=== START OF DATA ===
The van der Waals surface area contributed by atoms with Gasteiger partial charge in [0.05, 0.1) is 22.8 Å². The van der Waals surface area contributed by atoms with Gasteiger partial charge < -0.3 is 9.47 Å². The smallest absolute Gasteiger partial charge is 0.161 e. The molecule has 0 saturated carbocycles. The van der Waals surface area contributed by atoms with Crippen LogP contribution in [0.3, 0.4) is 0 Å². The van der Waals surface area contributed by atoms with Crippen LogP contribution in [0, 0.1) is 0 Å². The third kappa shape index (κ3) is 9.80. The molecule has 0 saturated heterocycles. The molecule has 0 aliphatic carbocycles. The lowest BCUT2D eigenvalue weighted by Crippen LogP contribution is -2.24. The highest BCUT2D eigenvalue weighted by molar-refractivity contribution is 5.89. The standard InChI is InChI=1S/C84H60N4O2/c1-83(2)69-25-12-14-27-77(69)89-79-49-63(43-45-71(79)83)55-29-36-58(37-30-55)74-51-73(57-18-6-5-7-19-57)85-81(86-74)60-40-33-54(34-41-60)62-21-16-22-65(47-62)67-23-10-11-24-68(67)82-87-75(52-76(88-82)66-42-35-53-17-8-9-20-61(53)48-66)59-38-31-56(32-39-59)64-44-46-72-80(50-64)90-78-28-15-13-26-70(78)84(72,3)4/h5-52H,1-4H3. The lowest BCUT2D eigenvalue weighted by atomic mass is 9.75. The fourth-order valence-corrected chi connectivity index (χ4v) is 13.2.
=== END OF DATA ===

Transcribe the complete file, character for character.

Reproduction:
The van der Waals surface area contributed by atoms with Gasteiger partial charge in [0.05, 0.1) is 22.8 Å². The van der Waals surface area contributed by atoms with Gasteiger partial charge < -0.3 is 9.47 Å². The smallest absolute Gasteiger partial charge is 0.161 e. The molecule has 0 saturated carbocycles. The van der Waals surface area contributed by atoms with Crippen LogP contribution in [0.3, 0.4) is 0 Å². The van der Waals surface area contributed by atoms with Crippen LogP contribution in [0, 0.1) is 0 Å². The third kappa shape index (κ3) is 9.80. The molecule has 0 saturated heterocycles. The molecule has 0 aliphatic carbocycles. The lowest BCUT2D eigenvalue weighted by Crippen LogP contribution is -2.24. The highest BCUT2D eigenvalue weighted by molar-refractivity contribution is 5.89. The standard InChI is InChI=1S/C84H60N4O2/c1-83(2)69-25-12-14-27-77(69)89-79-49-63(43-45-71(79)83)55-29-36-58(37-30-55)74-51-73(57-18-6-5-7-19-57)85-81(86-74)60-40-33-54(34-41-60)62-21-16-22-65(47-62)67-23-10-11-24-68(67)82-87-75(52-76(88-82)66-42-35-53-17-8-9-20-61(53)48-66)59-38-31-56(32-39-59)64-44-46-72-80(50-64)90-78-28-15-13-26-70(78)84(72,3)4/h5-52H,1-4H3. The lowest BCUT2D eigenvalue weighted by atomic mass is 9.75. The fourth-order valence-corrected chi connectivity index (χ4v) is 13.2.